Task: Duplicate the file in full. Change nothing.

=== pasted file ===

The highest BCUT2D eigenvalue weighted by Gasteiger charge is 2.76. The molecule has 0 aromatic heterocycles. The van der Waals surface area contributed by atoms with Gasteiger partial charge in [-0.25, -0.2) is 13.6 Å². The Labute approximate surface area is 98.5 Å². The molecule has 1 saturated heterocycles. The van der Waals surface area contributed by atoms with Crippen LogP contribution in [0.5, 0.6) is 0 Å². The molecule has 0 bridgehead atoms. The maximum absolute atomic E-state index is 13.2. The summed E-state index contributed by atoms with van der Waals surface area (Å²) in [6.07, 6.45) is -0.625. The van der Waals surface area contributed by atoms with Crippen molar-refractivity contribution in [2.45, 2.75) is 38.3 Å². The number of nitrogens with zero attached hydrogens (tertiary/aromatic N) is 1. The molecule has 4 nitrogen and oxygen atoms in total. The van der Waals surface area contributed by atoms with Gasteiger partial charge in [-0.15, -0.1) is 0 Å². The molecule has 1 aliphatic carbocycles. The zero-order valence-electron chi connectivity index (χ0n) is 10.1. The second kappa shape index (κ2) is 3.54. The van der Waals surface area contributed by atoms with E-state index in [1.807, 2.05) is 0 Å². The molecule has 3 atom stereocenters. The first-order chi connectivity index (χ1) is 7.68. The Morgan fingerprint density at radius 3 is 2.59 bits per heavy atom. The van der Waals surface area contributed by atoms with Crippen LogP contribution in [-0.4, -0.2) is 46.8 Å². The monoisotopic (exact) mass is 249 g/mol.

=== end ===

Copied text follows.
The highest BCUT2D eigenvalue weighted by Gasteiger charge is 2.76. The molecule has 0 aromatic heterocycles. The van der Waals surface area contributed by atoms with Gasteiger partial charge in [-0.25, -0.2) is 13.6 Å². The Labute approximate surface area is 98.5 Å². The molecule has 1 saturated heterocycles. The van der Waals surface area contributed by atoms with Crippen LogP contribution in [0.5, 0.6) is 0 Å². The molecule has 0 bridgehead atoms. The maximum absolute atomic E-state index is 13.2. The summed E-state index contributed by atoms with van der Waals surface area (Å²) in [6.07, 6.45) is -0.625. The van der Waals surface area contributed by atoms with Crippen molar-refractivity contribution in [2.45, 2.75) is 38.3 Å². The number of nitrogens with zero attached hydrogens (tertiary/aromatic N) is 1. The molecule has 4 nitrogen and oxygen atoms in total. The van der Waals surface area contributed by atoms with Gasteiger partial charge in [-0.15, -0.1) is 0 Å². The molecule has 1 aliphatic carbocycles. The zero-order valence-electron chi connectivity index (χ0n) is 10.1. The second kappa shape index (κ2) is 3.54. The van der Waals surface area contributed by atoms with E-state index in [1.807, 2.05) is 0 Å². The molecule has 3 atom stereocenters. The first-order chi connectivity index (χ1) is 7.68. The Morgan fingerprint density at radius 3 is 2.59 bits per heavy atom. The van der Waals surface area contributed by atoms with Crippen LogP contribution in [-0.4, -0.2) is 46.8 Å². The monoisotopic (exact) mass is 249 g/mol.